As Israel’s relentless bombing campaign over Gaza extends into its second month, several countries have recalled their diplomats from Tel Aviv over accusations of egregious war crimes.
“A genocide under the watch of the international community cannot be tolerated,” Khumbudzo Ntshavheni, minister in the presidency of South Africa, told reporters on Monday.
Turkey, Chad, Jordan, Bolivia, Chile, Bahrain, Honduras, Colombia and South Africa have recalled their diplomats from Israel in protest of the high number of deaths and the amount of destruction resulting from the Israeli bombardment.
The bombings have killed more than 10,000 people in Gaza, including over 4,000 children, according to the Gaza-based Ministry of Health, an agency within the Hamas-led government.
Israeli officials say they are trying to minimize civilian casualties but emphasize their resolve to eradicate the Hamas group, which they say has placed key military sites close to hospitals and in densely populated areas, effectively using civilians as human shields.
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Hamas fighters killed 1,400 people and kidnapped over 200 others in Israel last month.
The United States, historically a staunch ally of Israel, has rushed to Israel’s support with $14 billion in emergency aid in addition to an annual $3.3 billion in assistance. It has also used its veto to protect Israel from critical resolutions in the United Nations Security Council.
Last month, 120 U.N. member states voted for an immediate cease-fire in Gaza, but the United States and 12 other states — among them Nauru, which has a population of 10,800 — voted against the call.
“At present the U.S. seems somewhat isolated,” William Roebuck, former U.S. ambassador to Bahrain, told VOA.
“I think it’s a temporary situation that reflects differences over when a cease-fire should be called for and go into effect.”
Israeli and U.S. officials maintain that a cease-fire will benefit Hamas, allowing it to prepare for yet another deadly attack on Israel.
The United States has called for a “humanitarian pause” to allow lifesaving aid to reach civilians in Gaza, but Israel has insisted any halt to its bombardment must be accompanied by the release of all the hostages.
“The sheer scale of Israel’s military operation in Gaza and the simultaneously increased targeting of Palestinians by Israeli settlers in the West Bank will likely lead more countries to consider diplomatic moves such as public condemnation, delaying normalization talks (e.g., Saudi Arabia), or severing diplomatic ties,” Sarah Parkinson, a professor of international studies at Johns Hopkins University, told VOA by email.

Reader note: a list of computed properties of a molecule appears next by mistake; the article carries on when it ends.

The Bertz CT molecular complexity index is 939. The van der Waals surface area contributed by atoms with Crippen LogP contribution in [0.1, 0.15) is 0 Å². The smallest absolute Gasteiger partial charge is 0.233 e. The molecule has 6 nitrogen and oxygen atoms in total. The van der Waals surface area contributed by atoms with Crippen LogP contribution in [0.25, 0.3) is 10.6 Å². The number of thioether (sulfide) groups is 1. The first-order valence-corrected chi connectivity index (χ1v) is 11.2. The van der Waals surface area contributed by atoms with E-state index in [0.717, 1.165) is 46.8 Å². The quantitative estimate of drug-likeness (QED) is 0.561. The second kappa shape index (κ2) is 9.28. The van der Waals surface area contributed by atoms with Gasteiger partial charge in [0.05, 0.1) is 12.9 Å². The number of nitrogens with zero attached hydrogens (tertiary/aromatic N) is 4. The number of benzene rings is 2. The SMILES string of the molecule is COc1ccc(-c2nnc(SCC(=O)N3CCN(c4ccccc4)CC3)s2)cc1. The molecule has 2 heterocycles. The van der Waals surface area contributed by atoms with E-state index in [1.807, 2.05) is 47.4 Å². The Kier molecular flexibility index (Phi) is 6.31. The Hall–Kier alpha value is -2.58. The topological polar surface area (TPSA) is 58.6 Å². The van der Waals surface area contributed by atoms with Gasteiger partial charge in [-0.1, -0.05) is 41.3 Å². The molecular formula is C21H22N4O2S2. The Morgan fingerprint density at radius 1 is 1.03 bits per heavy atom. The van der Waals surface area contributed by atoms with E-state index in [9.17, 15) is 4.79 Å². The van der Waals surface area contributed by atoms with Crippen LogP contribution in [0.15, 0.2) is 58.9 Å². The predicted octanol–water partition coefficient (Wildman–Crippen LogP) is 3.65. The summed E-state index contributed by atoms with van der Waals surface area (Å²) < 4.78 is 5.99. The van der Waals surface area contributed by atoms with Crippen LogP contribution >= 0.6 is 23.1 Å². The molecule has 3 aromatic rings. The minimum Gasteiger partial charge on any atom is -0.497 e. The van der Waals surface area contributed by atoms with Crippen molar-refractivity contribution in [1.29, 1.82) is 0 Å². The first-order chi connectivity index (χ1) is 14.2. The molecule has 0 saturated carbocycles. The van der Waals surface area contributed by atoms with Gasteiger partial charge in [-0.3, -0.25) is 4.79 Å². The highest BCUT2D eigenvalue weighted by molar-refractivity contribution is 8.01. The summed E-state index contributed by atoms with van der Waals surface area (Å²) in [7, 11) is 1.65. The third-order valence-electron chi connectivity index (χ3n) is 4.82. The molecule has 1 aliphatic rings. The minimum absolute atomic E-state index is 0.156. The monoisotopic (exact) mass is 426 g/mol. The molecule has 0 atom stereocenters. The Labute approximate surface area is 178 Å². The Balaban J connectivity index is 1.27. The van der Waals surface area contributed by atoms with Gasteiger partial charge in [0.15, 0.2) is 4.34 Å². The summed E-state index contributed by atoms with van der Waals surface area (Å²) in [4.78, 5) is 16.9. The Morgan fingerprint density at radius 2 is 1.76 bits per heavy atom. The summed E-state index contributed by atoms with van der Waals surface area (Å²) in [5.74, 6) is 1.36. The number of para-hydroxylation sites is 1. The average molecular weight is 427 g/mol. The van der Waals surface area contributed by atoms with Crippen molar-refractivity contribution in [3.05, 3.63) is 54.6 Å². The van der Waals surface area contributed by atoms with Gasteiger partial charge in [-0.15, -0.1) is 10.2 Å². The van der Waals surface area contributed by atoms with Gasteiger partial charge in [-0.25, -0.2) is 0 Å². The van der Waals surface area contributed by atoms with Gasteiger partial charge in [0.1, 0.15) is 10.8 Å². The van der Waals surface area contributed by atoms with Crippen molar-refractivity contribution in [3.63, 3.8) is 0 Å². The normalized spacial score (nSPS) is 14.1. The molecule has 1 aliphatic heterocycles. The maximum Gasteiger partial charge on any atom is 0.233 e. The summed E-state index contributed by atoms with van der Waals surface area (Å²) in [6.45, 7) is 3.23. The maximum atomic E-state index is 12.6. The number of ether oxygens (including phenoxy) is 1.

This month, China is presiding over the Security Council meetings where U.S., Russian and Chinese diplomats have already vetoed competing draft resolutions aimed at addressing the crisis.
“As the rotating president of the Security Council, China will continue to work with relevant parties to galvanize responsible Security Council action and play an active and constructive role in ceasing the hostilities, easing the humanitarian situation, and ultimately realizing durable Palestinian-Israeli peace through the two-state solution,” Wang Wenbin, a spokesperson for the Chinese Foreign Ministry, said on Tuesday.
While the call for a cease-fire has wider support among U.N. member states, building consensus for it among the five permanent members of the Security Council has been difficult if not impossible.
“The threat of a U.S. veto will make it impossible for China to get anything out of the UNSC that’s critical of Israel, but if the fighting continues and Washington concludes that this is damaging its position, China may be able to get a resolution for a cease-fire that takes a neutral stance and does not single out Israel,” Stephen Walt, a professor of international affairs at Harvard Kennedy School, told VOA.
Traditionally, every time Israel is involved in a war, the U.S. has shielded it at the U.N. and other international bodies even at the cost of appearing isolated and partial, experts say.
“The general calculation has been that when the conflict subsides, often as the result of U.S. diplomatic efforts, the United States’ isolation will ease,” said Roebuck.
When defining U.S. “enlightened self-interest” in preserving a rules-based international order in September, Secretary of State Antony Blinken criticized Russia and China for standing isolated in dictating their choices to other nations.
“They claim that what governments do within their borders is their business alone, and that human rights are subjective values that vary from one society to another,” Blinken said, adding that U.S. policy is based on cooperating with other countries in solving global challenges.
Over the past month, as Blinken toured the Middle East twice, he has seen U.S. allies such as Jordan and Turkey criticizing Washington’s unreserved support for Israel.
“For some countries, it looks like Western hypocrisy when Russia’s invasion of Ukraine is strongly condemned, but Israel’s occupation of Gaza is not condemned,” said Walt.
While vetoes have nearly paralyzed the Security Council on the Gaza crisis, hundreds of thousands of people have marched in cities around the world calling for an immediate cease-fire.
A pro-Palestinian protest in Washington on Saturday brought tens of thousands of people within two miles of the State Department building, demanding an end to U.S. aid for the Israeli military.
Despite their differences over a cease-fire, the United States is in agreement with China and other countries in seeking an ultimate solution to the Palestinian-Israel conflict.
“We remain committed to working towards a durable and sustainable peace in the region, including the establishment of a Palestinian state,” Blinken wrote on his official X account last week.